Edited by Captain Howdy

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14 minutes ago, Guy Berger said:

This is gross but also a useful reminder that misogyny is still pretty common in jazz.

Gross, mysogynistic, but not without some truth...I can get a lot grosser than that, but suffice it to say that there are certain types of people for whom gaining "musical knowledge" includes getting sexual knowledge. I cannot read somebody saying that they fucked a dude for a good while who they didn't really "want" to fuck in order to get "musical knowledge" and not think that the "musical knowledge" they are really seeking isn't just "saxophone lessons", it's lessons about internal psychological/physical rhythms and vibrations. I could tell you stories, real stories...some happy, some sad, some outright tragic, but all true.

The age thing is the gross part, and it's the headline. But believe me when I tell you that this sort of thing is NOT totally uncommon, the seeking of "musical knowledge" through sexual experience. Why that is...oh, we could go on, but we won't, because we're dealing with tabloid headline type stuff about a "young white girl" and an older "predatory black man", and that's headline enough for the breakfast paper. But if Paul Harvey was here (and thank god he's not....), there would be "the rest of the story". And there's a lot of it. A LOT of it, and it involves a helluva lot more than just these two headline people.

America ain't ready to confront this openly and freely, and may never be.

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I don't like that this story has gotten so much traction with #MeToo headlines. To my eyes, it's really not. #MeToo is really for all the women who have been forced to remain silent in the face of sexual harassment and even rape.

To be clear, if Grand had come out and said that Steve Coleman asked her for sex as payment for sax lessons and she had to walk away without getting those sax lessons, she could post away with that #MeToo hashtag and we'd likely all be behind her. I know I would be. But that's not what happened here. The jerk inappropriately propositioned her and she said, "Sure," and then kept at it for 6 years. 6 years. That sounds more like #WeToo.

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20 minutes ago, bresna said:

I don't like that this story has gotten so much traction with #MeToo headlines. To my eyes, it's really not. #MeToo is really for all the women who have been forced to remain silent in the face of sexual harassment and even rape.

To be clear, if Grand had come out and said that Steve Coleman asked her for sex as payment for sax lessons and she had to walk away without getting those sax lessons, she could post away with that #MeToo hashtag and we'd likely all be behind her. I know I would be. But that's not what happened here. The jerk inappropriately propositioned her and she said, "Sure," and then kept at it for 6 years. 6 years. That sounds more like #WeToo.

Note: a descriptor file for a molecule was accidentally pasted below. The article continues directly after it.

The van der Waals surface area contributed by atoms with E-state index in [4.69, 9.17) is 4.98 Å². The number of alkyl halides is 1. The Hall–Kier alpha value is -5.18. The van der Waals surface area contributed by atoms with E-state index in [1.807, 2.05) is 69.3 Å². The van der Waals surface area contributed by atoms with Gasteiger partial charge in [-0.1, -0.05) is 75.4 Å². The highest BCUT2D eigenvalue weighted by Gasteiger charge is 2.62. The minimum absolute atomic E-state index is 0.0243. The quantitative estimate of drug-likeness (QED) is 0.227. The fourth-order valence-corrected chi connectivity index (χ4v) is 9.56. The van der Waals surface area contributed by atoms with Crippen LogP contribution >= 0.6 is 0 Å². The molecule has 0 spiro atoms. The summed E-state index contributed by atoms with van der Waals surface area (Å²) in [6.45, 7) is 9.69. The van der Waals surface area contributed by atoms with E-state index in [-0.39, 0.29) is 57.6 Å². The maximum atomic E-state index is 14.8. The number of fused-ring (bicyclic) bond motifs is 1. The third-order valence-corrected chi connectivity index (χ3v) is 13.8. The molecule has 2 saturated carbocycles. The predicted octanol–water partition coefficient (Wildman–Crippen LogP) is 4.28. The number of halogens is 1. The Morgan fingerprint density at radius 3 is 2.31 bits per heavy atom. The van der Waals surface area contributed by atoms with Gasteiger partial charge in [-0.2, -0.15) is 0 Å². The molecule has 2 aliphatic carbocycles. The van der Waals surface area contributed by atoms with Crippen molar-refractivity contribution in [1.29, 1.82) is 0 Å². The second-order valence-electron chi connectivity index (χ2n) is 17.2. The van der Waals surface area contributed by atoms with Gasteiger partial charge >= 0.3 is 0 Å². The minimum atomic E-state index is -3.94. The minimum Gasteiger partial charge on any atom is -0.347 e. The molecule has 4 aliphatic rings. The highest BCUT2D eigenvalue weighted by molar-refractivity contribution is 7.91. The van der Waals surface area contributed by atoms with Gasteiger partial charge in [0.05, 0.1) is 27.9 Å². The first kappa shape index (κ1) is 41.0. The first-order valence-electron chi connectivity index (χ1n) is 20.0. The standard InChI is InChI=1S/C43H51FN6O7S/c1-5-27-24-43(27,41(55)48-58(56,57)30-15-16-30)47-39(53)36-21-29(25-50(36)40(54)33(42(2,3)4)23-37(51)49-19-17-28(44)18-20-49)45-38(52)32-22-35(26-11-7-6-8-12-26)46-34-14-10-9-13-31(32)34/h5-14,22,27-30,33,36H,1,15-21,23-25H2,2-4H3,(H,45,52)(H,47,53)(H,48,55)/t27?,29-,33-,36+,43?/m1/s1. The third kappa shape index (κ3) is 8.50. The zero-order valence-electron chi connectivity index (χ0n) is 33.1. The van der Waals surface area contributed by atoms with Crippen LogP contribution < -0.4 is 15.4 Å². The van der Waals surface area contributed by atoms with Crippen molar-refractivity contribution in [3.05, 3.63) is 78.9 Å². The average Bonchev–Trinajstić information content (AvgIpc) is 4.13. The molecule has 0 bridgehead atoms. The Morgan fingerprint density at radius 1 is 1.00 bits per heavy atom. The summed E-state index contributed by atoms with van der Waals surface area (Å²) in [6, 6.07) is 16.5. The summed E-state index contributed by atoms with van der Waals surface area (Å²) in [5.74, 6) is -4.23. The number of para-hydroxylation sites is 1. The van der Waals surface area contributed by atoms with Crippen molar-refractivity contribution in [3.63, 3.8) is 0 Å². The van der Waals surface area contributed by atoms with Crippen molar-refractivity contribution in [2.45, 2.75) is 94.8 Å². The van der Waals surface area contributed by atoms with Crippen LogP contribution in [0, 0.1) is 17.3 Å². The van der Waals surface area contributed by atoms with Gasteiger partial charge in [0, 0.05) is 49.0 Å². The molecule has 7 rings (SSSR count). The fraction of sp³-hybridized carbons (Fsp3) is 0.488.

I think, if I'm reading everything right, that she also claimed that the "sexual harassment" (in quotes to distinguish it as a claim, rather than a diminishment of seriousness) didn't begin until after their intimate relations ship had ended. That's a legitimate claim, but not what #MeToo is about (imo/if i understand correctly).

 

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Posted (edited)

1 hour ago, bresna said:

I don't like that this story has gotten so much traction with #MeToo headlines. To my eyes, it's really not. #MeToo is really for all the women who have been forced to remain silent in the face of sexual harassment and even rape.

To be clear, if Grand had come out and said that Steve Coleman asked her for sex as payment for sax lessons and she had to walk away without getting those sax lessons, she could post away with that #MeToo hashtag and we'd likely all be behind her. I know I would be. But that's not what happened here. The jerk inappropriately propositioned her and she said, "Sure," and then kept at it for 6 years. 6 years. That sounds more like #WeToo.

You've  got it backwards: the story here is not that he made an inappropriate proposition: that happens in thousands of bars every night. The story is that he treated her badly once she became a paid member of his band: that's the #metoo part. But she kept going back for more abuse, so I have little sympathy for her. IMO #metoo is about men in positions of power abusing their power to to get sex from the women under them. The key word is power and it's why women often have to bend over backwards to depict their "victimizers" as powerful men. That's why Louis CK got a raw deal: he made an inappropriate proposition but he was not in a position of power to exploit anyone. Likewise, Coleman was not in a position of power over Grand -- at least not until she put him in one. It's not as if you have to fuck Steve Coleman to have a career in jazz. Steve Coleman is not the Harvey Weinstein of jazz.

Edited by Captain Howdy

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Ok, Louis CK commentary removed, start your own thread about it.

Come back with it on this thread and it gets deleted and the thread gets locked.

First, final, and only warning about this.

Let this be an example of how to "say no".